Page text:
I began gardening as a way to create a pleasant spot in the empty space in our back yard. When the plants grew, I noticed details–how the grapevine actually “climbs” and attaches itself to a support to achieve its height; how birds, butterflies and insects I’d never encountered before began arriving.
The grapevine circled around the legs of my son’s old jungle gym and memories of the days he’d spent there were reignited. I planted a trumpet vine to commemorate the passing of our beloved border collie. The day the red flutes burst into bloom, I felt our old pup’s spirit nearby.
Just as our bones hold sense memory, I believe the earth retains the memory of all that has gone on before in its history. I created this portfolio as a visual diary of all the memories seeded in this garden.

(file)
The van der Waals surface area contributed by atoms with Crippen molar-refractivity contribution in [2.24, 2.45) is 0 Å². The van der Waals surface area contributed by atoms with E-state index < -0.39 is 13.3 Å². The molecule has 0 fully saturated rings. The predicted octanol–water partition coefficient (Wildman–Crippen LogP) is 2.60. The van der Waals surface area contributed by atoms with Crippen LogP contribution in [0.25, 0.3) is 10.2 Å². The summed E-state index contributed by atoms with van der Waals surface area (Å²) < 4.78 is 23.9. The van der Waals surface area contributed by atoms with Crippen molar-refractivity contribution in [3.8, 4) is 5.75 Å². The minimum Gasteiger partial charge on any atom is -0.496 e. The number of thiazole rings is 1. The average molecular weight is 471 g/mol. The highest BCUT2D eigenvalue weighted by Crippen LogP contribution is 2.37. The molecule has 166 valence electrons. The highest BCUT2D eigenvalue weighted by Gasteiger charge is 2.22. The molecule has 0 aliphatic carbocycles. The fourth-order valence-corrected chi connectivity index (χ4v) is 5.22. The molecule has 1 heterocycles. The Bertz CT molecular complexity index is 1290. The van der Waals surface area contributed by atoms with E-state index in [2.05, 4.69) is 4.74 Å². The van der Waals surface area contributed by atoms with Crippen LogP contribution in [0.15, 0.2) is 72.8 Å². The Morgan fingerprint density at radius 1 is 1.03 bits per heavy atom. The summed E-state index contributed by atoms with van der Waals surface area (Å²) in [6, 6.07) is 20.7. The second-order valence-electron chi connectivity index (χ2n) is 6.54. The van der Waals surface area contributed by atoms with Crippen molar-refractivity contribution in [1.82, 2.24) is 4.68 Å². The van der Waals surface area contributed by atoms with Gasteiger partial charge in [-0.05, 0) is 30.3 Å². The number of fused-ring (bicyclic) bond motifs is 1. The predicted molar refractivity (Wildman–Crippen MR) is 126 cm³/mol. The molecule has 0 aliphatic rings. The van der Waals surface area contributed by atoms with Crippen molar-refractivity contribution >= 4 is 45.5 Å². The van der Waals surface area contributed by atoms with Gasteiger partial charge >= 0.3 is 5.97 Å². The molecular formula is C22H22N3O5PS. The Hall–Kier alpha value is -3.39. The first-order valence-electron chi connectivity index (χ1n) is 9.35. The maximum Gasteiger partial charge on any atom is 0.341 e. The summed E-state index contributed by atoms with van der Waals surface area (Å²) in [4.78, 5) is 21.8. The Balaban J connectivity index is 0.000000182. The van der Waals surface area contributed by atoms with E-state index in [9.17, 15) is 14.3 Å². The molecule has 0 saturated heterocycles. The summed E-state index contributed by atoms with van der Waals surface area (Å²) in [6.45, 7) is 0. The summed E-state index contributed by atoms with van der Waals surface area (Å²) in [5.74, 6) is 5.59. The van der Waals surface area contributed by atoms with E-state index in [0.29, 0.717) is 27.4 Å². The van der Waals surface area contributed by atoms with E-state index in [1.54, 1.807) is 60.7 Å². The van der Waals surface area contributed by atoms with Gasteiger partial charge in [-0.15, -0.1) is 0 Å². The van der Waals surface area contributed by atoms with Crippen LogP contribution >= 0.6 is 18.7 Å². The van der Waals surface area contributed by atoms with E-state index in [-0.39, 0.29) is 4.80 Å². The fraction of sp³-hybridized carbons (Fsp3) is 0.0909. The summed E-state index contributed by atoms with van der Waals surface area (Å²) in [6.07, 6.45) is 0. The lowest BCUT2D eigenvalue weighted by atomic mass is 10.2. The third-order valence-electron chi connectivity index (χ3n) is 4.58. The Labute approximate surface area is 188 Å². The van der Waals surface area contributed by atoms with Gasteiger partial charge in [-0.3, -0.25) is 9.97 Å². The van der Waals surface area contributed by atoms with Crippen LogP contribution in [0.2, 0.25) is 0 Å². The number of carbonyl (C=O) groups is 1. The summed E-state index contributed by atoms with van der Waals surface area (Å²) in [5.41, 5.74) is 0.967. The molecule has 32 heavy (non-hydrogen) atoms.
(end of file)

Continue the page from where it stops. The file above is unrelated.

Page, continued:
In the late afternoon, shadows appear on our living room wall, reflections of the stained glass from our bungalow’s front windows. At dusk, the light enters the room and turns the wall into one of dancing, dramatic images. The shadows appear for a moment and then quickly fade as twilight deepens. Time plays out and memory is the only recall.
I started a year-long photo-a-day project several years ago. I wanted to make sure I used my camera every day and committing to a photo-a-day seemed a good way to insure that. The year taught me that some of the best images come from serendipity. If I hadn’t had my camera with me, I would have missed out on photographs that intrigued me and some that I never would have imagined making without the deadline I created. Herein is a sampling of some of my daily photos.